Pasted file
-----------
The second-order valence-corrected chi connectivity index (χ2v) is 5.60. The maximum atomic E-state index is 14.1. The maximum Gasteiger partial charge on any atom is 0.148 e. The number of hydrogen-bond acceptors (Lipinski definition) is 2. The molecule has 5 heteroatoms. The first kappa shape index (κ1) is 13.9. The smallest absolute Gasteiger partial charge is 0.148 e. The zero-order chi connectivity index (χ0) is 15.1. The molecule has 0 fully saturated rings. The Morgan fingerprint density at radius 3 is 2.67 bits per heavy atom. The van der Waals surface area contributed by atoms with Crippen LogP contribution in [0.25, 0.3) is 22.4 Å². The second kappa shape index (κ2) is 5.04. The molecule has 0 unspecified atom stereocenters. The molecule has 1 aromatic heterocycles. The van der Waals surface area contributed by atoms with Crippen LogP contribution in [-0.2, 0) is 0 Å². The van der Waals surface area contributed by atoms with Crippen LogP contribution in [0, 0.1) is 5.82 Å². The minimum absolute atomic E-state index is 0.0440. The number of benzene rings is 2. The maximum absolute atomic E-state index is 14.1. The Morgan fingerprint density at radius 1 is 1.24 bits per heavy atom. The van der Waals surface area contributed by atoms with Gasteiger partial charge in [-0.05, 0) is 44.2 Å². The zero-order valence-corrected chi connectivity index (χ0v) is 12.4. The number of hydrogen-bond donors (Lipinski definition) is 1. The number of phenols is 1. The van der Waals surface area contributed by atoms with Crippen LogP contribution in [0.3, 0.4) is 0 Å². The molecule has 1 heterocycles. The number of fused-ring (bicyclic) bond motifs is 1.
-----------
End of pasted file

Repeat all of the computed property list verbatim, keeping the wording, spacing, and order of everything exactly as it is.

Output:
The second-order valence-corrected chi connectivity index (χ2v) is 5.60. The maximum atomic E-state index is 14.1. The maximum Gasteiger partial charge on any atom is 0.148 e. The number of hydrogen-bond acceptors (Lipinski definition) is 2. The molecule has 5 heteroatoms. The first kappa shape index (κ1) is 13.9. The smallest absolute Gasteiger partial charge is 0.148 e. The zero-order chi connectivity index (χ0) is 15.1. The molecule has 0 fully saturated rings. The Morgan fingerprint density at radius 3 is 2.67 bits per heavy atom. The van der Waals surface area contributed by atoms with Crippen LogP contribution in [0.25, 0.3) is 22.4 Å². The second kappa shape index (κ2) is 5.04. The molecule has 0 unspecified atom stereocenters. The molecule has 1 aromatic heterocycles. The van der Waals surface area contributed by atoms with Crippen LogP contribution in [-0.2, 0) is 0 Å². The van der Waals surface area contributed by atoms with Crippen LogP contribution in [0, 0.1) is 5.82 Å². The minimum absolute atomic E-state index is 0.0440. The number of benzene rings is 2. The maximum absolute atomic E-state index is 14.1. The Morgan fingerprint density at radius 1 is 1.24 bits per heavy atom. The van der Waals surface area contributed by atoms with Gasteiger partial charge in [-0.05, 0) is 44.2 Å². The zero-order valence-corrected chi connectivity index (χ0v) is 12.4. The number of hydrogen-bond donors (Lipinski definition) is 1. The number of phenols is 1. The van der Waals surface area contributed by atoms with Crippen LogP contribution in [0.3, 0.4) is 0 Å². The molecule has 1 heterocycles. The number of fused-ring (bicyclic) bond motifs is 1.